The Ministry of Science and Technology is to boost scientific facilities on the Pratas Islands (Dongsha Islands, 東沙群島) and Itu Aba Island (Taiping Island, 太平島), and increase collaborations with Southeast Asian countries, a ministry official said yesterday.
Minister of Science and Technology Chen Liang-gee (陳良基) on Friday led a delegation of 64 government officials and researchers to inspect facilities on Pratas, and meet with US and Japanese scientists.
The inspection is part of the ministry’s four-year Integrated Program for Intelligent Prevention of Natural Disasters and International Cooperative Research on Earth Sciences in Southeast Asia, which began last month and runs through 2022, Department of Natural Sciences and Sustainable Development Director-General Wu Chun-chieh (吳俊傑) said.
Photo: Copy by Tsai Ching-hua, Taipei Times
The program — composed of four subsidiary projects — aims to boost the nation’s atmospheric, maritime, Earth science and disaster prevention research efforts on and around the islands, and to share technologies with countries included in the government’s New Southbound Policy, Wu said.
First, the ministry plans to enhance research equipment at the scientific research station on Pratas, as well as improve its maintenance and support systems, with National Sun Yat-sen University professor of oceanography Soong Ker-yea (宋克義) serving as project head, Wu said.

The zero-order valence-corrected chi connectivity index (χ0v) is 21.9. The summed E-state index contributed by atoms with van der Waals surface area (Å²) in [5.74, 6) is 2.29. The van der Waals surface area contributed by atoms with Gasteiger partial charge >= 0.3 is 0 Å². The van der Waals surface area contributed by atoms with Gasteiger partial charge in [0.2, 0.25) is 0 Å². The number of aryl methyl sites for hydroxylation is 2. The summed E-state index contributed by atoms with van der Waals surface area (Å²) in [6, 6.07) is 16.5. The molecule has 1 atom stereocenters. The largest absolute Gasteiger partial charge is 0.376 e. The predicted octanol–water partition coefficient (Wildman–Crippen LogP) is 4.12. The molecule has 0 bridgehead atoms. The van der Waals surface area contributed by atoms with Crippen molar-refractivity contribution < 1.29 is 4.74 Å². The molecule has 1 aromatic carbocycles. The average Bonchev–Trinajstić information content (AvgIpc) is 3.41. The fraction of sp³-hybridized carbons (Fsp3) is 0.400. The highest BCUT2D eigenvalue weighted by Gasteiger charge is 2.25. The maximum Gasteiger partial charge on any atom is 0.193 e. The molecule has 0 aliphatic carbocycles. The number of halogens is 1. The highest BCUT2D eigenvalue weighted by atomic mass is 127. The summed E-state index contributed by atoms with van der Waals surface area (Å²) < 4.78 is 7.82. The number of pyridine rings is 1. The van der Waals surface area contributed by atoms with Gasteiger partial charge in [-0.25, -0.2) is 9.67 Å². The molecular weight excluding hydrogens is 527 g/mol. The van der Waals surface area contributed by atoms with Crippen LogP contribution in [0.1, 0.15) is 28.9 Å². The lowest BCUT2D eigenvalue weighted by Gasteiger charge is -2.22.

Humanities researchers were part of the inspection, with an eye to inspiring new research based on the island’s extraordinary social and cultural conditions, he said.
On Itu Aba, the ministry is seeking to advance atmospheric observations by upgrading surface-based observation infrastructure, installing new cloud observation facilities and launching more climate data-gathering equipment, with National Taiwan University Department of Atmospheric Science chair Lin Po-Hsiung (林博雄) leading the project, Wu said.
The third project is to share the nation’s disaster prevention and early-warning systems for earthquakes with Southeast Asian countries, given that “Taiwan is a leader in disaster prevention studies in the region,” Wu said, adding that the project would be managed by National Science and Technology Center for Disaster Reduction Director Hongey Chen (陳宏宇).
Through the fourth project, the ministry plans to fortify connections between Taiwanese and Southeast Asian academics, and foster student and expert exchanges, with Academia Sinica Institute of Earth Sciences director Chung Sun-lin (鍾孫霖) leading the project, Wu said.
Hopefully, the projects would enlarge the nation’s presence on the global stage and lead to more bilateral and multilateral collaborations, Wu said, adding that the ministry is focused on scientific research and collaborations, not political issues.
The ministry is to share research findings with scientists working for Year of the Maritime Continent, a two-year project that began last year to study the climate of the Earth’s largest archipelago, which stretches from the Indian Ocean to the Pacific Ocean, Wu said, adding that Taiwan contributes by sharing observations collected on Itu Aba and Pratas.
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